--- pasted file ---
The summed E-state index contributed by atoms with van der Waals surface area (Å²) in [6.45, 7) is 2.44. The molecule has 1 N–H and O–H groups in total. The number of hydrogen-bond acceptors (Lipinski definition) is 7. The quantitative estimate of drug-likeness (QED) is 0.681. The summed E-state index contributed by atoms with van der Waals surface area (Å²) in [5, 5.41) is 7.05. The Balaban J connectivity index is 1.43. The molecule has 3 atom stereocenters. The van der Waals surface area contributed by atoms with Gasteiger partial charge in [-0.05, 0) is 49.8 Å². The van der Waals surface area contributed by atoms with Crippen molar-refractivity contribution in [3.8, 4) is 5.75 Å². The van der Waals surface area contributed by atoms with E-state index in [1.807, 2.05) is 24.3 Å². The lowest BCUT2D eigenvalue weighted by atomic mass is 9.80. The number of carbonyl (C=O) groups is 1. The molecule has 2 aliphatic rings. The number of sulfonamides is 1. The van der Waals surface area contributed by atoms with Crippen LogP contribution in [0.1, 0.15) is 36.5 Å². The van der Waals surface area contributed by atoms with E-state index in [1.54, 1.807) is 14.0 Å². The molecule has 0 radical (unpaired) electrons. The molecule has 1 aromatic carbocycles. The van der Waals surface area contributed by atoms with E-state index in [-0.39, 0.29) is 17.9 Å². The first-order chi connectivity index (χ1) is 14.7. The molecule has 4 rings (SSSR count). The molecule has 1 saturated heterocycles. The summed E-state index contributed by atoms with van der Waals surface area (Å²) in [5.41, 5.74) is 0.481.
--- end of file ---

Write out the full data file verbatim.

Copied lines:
The summed E-state index contributed by atoms with van der Waals surface area (Å²) in [6.45, 7) is 2.44. The molecule has 1 N–H and O–H groups in total. The number of hydrogen-bond acceptors (Lipinski definition) is 7. The quantitative estimate of drug-likeness (QED) is 0.681. The summed E-state index contributed by atoms with van der Waals surface area (Å²) in [5, 5.41) is 7.05. The Balaban J connectivity index is 1.43. The molecule has 3 atom stereocenters. The van der Waals surface area contributed by atoms with Gasteiger partial charge in [-0.05, 0) is 49.8 Å². The van der Waals surface area contributed by atoms with Crippen molar-refractivity contribution in [3.8, 4) is 5.75 Å². The van der Waals surface area contributed by atoms with E-state index in [1.807, 2.05) is 24.3 Å². The lowest BCUT2D eigenvalue weighted by atomic mass is 9.80. The number of carbonyl (C=O) groups is 1. The molecule has 2 aliphatic rings. The number of sulfonamides is 1. The van der Waals surface area contributed by atoms with Crippen LogP contribution in [0.1, 0.15) is 36.5 Å². The van der Waals surface area contributed by atoms with E-state index in [1.54, 1.807) is 14.0 Å². The molecule has 0 radical (unpaired) electrons. The molecule has 1 aromatic carbocycles. The van der Waals surface area contributed by atoms with E-state index in [-0.39, 0.29) is 17.9 Å². The first-order chi connectivity index (χ1) is 14.7. The molecule has 4 rings (SSSR count). The molecule has 1 saturated heterocycles. The summed E-state index contributed by atoms with van der Waals surface area (Å²) in [5.41, 5.74) is 0.481.